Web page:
Daniel Cain discovered a copy of the first map of the Lower Danube islands dated at the end of 19th century. The original map goes back to 1830 when a Mixed Commission drew the boundary along the Danube between the Ottoman Empire and Wallachia and Moldavia.
The geography of the Lower Danube appeared strange and “uncivilised” for the West at the time, in the words of historian Joanne Yao:
“This uncivilized geography was dangerous not only because it threatened European trade, but also because the river threatened to flow backwards, bringing irrationality to the heart of Europe.
In the 18th century, German Romantic poet Friedrich Hölderlin wrote that the Danube flowed backwards — a theme echoed by Martin Heidegger and modern Romanian poets. Indeed, unlike most rivers, the mile markers on the Danube began at the delta and increased upriver, and apart from the German Swabians, who headed downriver in the mid-18th century, trade, ideas and conquering armies have almost always flowed upriver”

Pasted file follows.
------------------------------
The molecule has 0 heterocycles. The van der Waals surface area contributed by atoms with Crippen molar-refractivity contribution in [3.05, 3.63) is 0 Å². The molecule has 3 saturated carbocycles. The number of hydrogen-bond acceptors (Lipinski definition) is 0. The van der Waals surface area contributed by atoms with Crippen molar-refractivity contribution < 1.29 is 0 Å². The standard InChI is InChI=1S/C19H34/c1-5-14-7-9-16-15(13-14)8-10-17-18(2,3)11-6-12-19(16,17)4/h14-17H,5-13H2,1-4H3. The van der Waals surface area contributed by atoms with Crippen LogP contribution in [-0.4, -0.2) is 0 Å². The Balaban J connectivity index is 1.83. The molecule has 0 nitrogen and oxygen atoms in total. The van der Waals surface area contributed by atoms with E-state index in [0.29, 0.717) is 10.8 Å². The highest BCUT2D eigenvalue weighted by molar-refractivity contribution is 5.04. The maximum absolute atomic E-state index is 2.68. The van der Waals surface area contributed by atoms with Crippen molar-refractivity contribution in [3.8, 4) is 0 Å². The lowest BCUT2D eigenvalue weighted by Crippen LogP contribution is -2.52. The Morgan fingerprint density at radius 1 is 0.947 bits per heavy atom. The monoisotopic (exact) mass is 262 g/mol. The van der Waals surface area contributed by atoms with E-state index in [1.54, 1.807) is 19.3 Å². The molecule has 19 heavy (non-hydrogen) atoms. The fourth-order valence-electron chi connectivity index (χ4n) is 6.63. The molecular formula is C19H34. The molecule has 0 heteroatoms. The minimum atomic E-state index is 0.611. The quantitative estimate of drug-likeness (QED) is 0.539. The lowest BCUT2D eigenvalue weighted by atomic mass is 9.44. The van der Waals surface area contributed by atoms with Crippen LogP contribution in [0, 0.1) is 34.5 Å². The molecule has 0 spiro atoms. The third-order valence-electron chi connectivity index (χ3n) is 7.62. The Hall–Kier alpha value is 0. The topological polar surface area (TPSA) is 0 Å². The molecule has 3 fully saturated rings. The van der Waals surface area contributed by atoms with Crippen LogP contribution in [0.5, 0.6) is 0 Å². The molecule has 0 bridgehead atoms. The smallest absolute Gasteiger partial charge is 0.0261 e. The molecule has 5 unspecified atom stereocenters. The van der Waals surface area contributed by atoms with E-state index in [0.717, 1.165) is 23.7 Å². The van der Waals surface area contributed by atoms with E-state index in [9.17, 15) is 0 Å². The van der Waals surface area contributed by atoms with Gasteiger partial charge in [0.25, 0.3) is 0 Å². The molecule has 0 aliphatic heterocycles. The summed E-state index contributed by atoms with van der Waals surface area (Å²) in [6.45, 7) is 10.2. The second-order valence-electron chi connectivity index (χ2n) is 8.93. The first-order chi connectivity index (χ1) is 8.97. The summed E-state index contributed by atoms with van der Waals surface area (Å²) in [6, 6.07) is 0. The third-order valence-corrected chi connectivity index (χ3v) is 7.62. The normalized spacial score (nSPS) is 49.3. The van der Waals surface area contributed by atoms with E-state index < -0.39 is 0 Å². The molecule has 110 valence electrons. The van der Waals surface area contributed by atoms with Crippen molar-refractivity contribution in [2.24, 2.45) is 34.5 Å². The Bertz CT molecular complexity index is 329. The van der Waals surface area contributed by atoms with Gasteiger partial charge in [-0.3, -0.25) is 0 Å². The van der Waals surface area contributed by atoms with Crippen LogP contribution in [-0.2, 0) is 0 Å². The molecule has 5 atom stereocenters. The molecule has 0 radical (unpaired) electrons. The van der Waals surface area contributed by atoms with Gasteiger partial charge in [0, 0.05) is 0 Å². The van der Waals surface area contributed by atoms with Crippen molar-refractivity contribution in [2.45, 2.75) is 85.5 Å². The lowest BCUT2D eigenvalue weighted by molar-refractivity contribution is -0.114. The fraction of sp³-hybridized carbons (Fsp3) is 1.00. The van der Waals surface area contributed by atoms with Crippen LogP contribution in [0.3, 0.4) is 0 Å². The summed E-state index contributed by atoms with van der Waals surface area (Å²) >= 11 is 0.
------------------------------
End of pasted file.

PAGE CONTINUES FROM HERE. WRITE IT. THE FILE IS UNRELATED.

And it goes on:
(‘Conquest from barbarism’: The Danube Commission, international order and the control of nature as a Standard of Civilization, 2019)
Source featured image: Arhivele Naționale ale Bulgariei (Central State Archives) – ЦДА, ф. 176к, оп.21, а.е. 959
Insule în arhive
Daniel Cain a descoperit o copie realizată la sfârșitul secolului XIX dupa prima hartă a insulelor de pe Dunare, din 1830. Harta a fost întocmită de comisia mixtă care a delimitat insulele de pe Dunăre, între Imperiul Otoman și Principatеlе Țara Românească și Moldova (Valahia si Moldova).
Sursă: Arhivele Naționale ale Bulgariei – ЦДА, ф. 176к, оп.21, а.е. 959